“Gonna make some more jam today” they exclaim, as I write this.
We got electricity installed in the barn the other week. This involved a laborious process of digging a trench from the house to said barn so we could run a cable across, occasionally having to manoeuvre through the fucking granite bedrock of the flat mountain and its impenetrable compressed layers of ice-age rock. This kind of landscape is why this area of Sweden has traditionally been so poor.. it's really, really difficult to work and farm land that's shot through with the rocky deposits of ice-age glaciers — but it's also a big part of why I love the landscape here so much.
Anyway. We did it, so now we have power in the barn, which means we can install a freezer box in there, making it much easier for us to store and preserve things like soft fruits in the future.
We still a pile of tree stumps over by the woodshed, and a ton of uneven scrap wood in the barn. Lately I've been combining them into these scrappy benches and tables to scatter around the garden, meadow and forest. They give us plenty of spots to sit and hang out in.. acting like navigational points.. wiring up the land.
This knife — like all my tools — was left behind by the previous owner and family. It'll probably be one of the first items I officially catalogue for the museum, as it's one of the first objects I picked up when we first came to view the house.
My woodworking skills are the bare minimum, but even I can manage to sand and oil.. we're using raw linseed oil for this, which takes longer to dry but is the most traditional method.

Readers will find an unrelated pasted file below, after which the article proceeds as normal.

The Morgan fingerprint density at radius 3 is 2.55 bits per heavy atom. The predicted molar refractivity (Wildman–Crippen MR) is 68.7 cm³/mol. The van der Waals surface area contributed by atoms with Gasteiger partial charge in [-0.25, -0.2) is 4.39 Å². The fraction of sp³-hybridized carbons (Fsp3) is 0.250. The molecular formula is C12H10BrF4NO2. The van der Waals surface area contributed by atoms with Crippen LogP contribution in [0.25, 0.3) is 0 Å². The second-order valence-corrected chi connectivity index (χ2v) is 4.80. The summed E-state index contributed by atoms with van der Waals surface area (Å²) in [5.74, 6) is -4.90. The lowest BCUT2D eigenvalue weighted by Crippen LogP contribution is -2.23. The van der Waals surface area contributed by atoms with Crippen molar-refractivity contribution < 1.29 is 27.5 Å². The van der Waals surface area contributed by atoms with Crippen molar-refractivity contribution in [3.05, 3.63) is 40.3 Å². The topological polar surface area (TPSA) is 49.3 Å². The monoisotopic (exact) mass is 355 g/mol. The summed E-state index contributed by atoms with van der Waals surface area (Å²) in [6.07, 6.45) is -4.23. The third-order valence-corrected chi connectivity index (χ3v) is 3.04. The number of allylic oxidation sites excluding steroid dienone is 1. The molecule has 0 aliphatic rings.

Cherries, blueberries, red currants, wild strawberries & wild raspberries from the meadow. Time to make some jam.
We've hit that sweet spot where we can harvest most of our lunches and dinners straight from the garden now, but we aren't yet overwhelmed by having too much stuff to store and preserve.
~ Today's lunch!
#growing #journal #permaculture
Updates from our first two growing spaces. In general things are looking good, with no real disappointments besides some slow developing aubergines and broad beans that didn't survive the dry spell [update: actually it turns out that half of them did survive!].
In these two spaces we've sown a mix of garlic, onion, tomatoes, mangetout, broad/runner/french & soya beans, corn, cabbage, beetroot, carrot, parsnip, turnip, artichoke, celeriac, zucchini & kohlrabi.
Elsewhere in the garden we have a potato patch, a smaller area for more beans, and about 40—50 other tomato plants, root veg, aubergine, wild garlic, peppers, chillis, asparagus and artichoke planted around amongst the wildflowers, wild strawberries and rasperberries, shrubs, fruit tree's and old ornamental garden plants.
The Swedish for this kind of practice is “Samplantering”. It gives a dense, lush forest garden vibe to the space, and it's fucking killer for biodiversity and getting your shit pollinated.
#growing #journal #permaculture
Honestly, it's a struggle to get anything done outside once the wild strawberries are out. They grow everywhere and I swear that for every one you eat, three more appear in their place the following day.
The cherries have also ripened this week. Most of the treeline from the meadow up to the fence around the garden is dense with cherry tree's, so we don't have to fight the blackbirds too much to gather them. There's almost too many to go around!
#cherry #meadow #journal